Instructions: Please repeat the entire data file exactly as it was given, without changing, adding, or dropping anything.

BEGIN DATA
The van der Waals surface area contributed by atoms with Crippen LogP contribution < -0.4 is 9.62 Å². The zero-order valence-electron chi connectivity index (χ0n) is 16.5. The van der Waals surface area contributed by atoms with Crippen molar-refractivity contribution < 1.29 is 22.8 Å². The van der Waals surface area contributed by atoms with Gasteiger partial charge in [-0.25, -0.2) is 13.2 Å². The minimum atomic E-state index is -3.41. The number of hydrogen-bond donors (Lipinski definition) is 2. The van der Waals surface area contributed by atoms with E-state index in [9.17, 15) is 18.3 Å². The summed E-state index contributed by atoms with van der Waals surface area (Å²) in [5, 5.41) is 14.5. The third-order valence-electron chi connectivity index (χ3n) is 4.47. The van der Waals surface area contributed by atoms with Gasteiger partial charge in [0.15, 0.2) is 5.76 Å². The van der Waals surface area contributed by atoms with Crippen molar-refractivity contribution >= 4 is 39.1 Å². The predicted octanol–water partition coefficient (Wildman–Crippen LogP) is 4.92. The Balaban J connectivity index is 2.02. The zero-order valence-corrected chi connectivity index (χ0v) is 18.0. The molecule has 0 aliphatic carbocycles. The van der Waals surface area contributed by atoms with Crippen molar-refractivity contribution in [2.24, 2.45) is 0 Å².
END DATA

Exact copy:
The van der Waals surface area contributed by atoms with Crippen LogP contribution < -0.4 is 9.62 Å². The zero-order valence-electron chi connectivity index (χ0n) is 16.5. The van der Waals surface area contributed by atoms with Crippen molar-refractivity contribution < 1.29 is 22.8 Å². The van der Waals surface area contributed by atoms with Gasteiger partial charge in [-0.25, -0.2) is 13.2 Å². The minimum atomic E-state index is -3.41. The number of hydrogen-bond donors (Lipinski definition) is 2. The van der Waals surface area contributed by atoms with E-state index in [9.17, 15) is 18.3 Å². The summed E-state index contributed by atoms with van der Waals surface area (Å²) in [5, 5.41) is 14.5. The third-order valence-electron chi connectivity index (χ3n) is 4.47. The van der Waals surface area contributed by atoms with Gasteiger partial charge in [0.15, 0.2) is 5.76 Å². The van der Waals surface area contributed by atoms with Crippen molar-refractivity contribution >= 4 is 39.1 Å². The predicted octanol–water partition coefficient (Wildman–Crippen LogP) is 4.92. The Balaban J connectivity index is 2.02. The zero-order valence-corrected chi connectivity index (χ0v) is 18.0. The molecule has 0 aliphatic carbocycles. The van der Waals surface area contributed by atoms with Crippen molar-refractivity contribution in [2.24, 2.45) is 0 Å².